With more projects than funds, bureau aims to identify neighborhood's biggest needs.

FILE PHOTO - The Portland Bureau of Transporation is looking for feedback so it can update its pedestrian master plan from 1998.Is there an area of your neighborhood in desperate need of a rapid flashing beacon, a crosswalk or an actual sidewalk?

The Portland Bureau of Transportation is updating its 1998 Pedestrian Master Plan and needs input from the community. A survey can be taken through Sept. 30 to identify the city's neediest areas to give the bureau some focus.

The original master plan laid out 146 pedestrian-focused projects, and as of August 2017, only 50 of them had been either fully completed or are funded and in design, engineering or construction.

Another 46 projects have been partially constructed, while an additional 32 projects haven't been completed but are on the Transportation System Plan as a future project.

"We have made significant gains in the last 20 years, so clearly there are a lot of neighborhoods still lacking sidewalks. Not just residential streets, but arterial and collective level streets, that maybe have only sidewalks on one side, or in some locations, on either side," says Pedestrian Coordinator Michelle Marx. "So, we know we have sidewalk gaps to fill."

She also says things have evolved since 1998 in terms of awareness about how crossings play into the pedestrian network. Twenty years ago, no one was installing rapid flashing beacons — but they do come with a hefty price tag.

"Each of those beacons costs $100,000 or more, so $1 million buys you 10. We've installed between 30 and 40 just in Portland east of 82nd Avenue, where you have these really big, wide streets, and you drive up to 500 or even 1,000 feet without a crosswalk," says Dylan Rivera, PBOT spokesman.

He says there are limited funds and competing priorities. For instance, is it more important to have those rapid flashing beacons, or sidewalks to schools?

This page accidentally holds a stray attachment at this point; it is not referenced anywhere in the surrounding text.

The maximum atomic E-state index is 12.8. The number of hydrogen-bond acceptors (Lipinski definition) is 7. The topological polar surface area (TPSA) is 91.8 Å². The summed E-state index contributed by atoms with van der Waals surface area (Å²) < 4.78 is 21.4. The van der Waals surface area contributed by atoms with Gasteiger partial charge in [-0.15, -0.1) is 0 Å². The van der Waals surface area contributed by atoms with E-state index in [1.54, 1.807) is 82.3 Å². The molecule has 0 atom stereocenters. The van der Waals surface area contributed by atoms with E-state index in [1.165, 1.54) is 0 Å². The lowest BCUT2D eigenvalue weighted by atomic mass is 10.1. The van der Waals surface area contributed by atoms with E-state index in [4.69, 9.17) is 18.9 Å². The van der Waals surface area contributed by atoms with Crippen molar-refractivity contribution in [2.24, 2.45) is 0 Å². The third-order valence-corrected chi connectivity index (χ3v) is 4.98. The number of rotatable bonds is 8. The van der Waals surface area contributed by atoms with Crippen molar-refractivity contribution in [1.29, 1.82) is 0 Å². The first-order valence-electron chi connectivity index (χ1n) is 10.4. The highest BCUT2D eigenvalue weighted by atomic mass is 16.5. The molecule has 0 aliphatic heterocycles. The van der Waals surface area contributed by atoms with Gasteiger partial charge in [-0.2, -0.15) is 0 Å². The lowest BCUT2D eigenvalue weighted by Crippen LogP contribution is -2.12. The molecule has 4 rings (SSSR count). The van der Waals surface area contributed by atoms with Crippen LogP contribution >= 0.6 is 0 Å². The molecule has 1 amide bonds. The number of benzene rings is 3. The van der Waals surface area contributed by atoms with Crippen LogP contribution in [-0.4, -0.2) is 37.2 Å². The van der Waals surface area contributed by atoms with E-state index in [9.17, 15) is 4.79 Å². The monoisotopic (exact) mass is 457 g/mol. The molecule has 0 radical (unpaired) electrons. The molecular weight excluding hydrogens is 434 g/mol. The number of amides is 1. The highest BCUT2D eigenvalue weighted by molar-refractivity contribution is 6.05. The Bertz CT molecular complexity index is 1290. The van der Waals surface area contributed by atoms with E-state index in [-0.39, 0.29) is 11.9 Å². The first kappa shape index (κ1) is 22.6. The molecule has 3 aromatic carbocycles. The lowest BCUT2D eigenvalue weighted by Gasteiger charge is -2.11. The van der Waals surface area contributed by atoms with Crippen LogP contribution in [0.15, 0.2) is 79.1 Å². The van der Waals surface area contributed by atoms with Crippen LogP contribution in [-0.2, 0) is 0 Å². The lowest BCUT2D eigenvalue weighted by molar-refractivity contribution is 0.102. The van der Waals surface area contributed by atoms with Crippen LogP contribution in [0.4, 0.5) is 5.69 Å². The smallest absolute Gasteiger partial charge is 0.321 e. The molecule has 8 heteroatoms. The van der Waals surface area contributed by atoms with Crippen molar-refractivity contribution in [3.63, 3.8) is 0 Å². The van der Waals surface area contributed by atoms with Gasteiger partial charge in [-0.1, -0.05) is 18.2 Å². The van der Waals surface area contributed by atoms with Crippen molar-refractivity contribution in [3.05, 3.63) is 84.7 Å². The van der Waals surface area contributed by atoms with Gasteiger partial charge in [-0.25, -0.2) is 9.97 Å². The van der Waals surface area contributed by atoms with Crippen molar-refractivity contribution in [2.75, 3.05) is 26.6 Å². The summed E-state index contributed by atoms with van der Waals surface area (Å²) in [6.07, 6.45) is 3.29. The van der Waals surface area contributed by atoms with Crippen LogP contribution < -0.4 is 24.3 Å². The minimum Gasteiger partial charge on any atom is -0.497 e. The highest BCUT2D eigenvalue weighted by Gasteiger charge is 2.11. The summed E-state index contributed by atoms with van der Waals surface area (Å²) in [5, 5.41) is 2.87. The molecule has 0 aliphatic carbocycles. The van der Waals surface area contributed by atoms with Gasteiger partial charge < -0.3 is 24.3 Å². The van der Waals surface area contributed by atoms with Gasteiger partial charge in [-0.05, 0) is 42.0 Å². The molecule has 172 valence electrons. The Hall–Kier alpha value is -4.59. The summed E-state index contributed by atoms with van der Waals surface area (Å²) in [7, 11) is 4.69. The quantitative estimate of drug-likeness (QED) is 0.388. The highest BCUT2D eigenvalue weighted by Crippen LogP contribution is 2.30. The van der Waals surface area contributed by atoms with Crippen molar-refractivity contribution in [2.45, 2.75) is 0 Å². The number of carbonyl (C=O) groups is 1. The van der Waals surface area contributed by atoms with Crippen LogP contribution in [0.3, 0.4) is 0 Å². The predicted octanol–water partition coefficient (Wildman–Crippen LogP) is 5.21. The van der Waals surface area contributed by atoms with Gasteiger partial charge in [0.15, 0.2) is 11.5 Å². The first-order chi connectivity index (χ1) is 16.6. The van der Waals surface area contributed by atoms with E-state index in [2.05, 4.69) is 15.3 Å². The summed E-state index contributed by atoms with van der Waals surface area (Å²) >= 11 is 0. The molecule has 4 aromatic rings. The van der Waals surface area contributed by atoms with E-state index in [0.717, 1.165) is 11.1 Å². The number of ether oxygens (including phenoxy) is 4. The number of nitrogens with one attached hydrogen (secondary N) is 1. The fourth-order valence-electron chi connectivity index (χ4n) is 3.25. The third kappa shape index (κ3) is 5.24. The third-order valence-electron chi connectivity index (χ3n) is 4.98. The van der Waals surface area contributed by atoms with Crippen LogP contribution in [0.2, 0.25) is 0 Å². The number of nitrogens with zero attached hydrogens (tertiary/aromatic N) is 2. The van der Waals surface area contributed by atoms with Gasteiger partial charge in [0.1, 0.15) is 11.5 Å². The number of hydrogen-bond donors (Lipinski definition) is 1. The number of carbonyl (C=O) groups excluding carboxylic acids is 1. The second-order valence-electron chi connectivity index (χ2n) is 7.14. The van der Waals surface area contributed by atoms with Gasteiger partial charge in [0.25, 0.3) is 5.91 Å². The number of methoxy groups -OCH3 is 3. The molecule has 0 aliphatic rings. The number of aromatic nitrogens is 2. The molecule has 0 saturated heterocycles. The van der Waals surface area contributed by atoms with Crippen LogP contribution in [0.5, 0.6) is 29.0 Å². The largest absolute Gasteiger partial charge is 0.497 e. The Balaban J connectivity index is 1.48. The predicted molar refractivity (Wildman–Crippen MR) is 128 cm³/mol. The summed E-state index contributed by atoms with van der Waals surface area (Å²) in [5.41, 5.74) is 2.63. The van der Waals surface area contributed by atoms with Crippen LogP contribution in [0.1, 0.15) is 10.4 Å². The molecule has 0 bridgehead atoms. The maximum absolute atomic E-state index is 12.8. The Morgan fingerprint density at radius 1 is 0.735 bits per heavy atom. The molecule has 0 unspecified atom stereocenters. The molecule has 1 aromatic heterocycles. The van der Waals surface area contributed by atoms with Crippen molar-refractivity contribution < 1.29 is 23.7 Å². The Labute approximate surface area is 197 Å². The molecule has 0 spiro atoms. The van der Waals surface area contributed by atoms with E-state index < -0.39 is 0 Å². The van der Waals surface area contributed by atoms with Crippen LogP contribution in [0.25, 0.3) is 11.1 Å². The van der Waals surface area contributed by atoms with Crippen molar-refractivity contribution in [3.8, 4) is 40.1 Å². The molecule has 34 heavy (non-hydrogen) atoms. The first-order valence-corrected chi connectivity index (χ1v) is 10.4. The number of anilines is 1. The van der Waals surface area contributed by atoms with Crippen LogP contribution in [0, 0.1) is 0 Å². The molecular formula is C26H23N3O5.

"There's a tremendous amount of needed infrastructure all over the city ... so hundreds of miles are lacking sidewalks on busy streets," Rivera says.

To find focus, they hope the survey will help them determine problematic locations in the city and what types of projects should have priority.

"We have a Safe Routes to Schools program that has generated plans and ideas for pedestrian improvement to new schools across the city, and we don't have even close to funding to build all those plans," Rivera says.

PBOT has a maintenance budget of $63.8 million, and a capital improvements budget of $166.8 million.

Significant portions of the city's sidewalks have come from private development and not just public dollars. If a developer buys a vacant lot with intentions to build an apartment building, PBOT will assess the impact on the transportation system. They collect system development charges to supplement that growth, in addition to design guidelines that require a sidewalk or even a street. Some of these rules were born out of the original master plan.

"So establishing those rules, and essentially what we're saying because of the requirement for new development and requirement to comply with the pedestrian design guide, we've probably seen dozens, maybe hundreds of miles of sidewalk built in the last 20 years by private developers at their expense," Rivera says.

But some areas have been neglected, including Southwest Portland and outer Northeast Portland.

The bureau regularly has to remind people that Powell Boulevard, 82nd Avenue and Barbur Boulevard are state highways, controlled by the Oregon Department of Transportation, although Mayor Ted Wheeler has expressed interest in transferring 82nd Avenue to the city.

"I always like to remind people that the fundamental way you experience your city as a human is on a sidewalk," Marx says. "It's also the most sustainable, most affordable way to get around, and folks may not always recognize themselves as a pedestrian, but everyone's a pedestrian. The most memorable cities are the ones you're walking around and experiencing by foot."

Take the survey

The Pedestrian Master Plan survey can be taken at:

Find out more about the master plan at:

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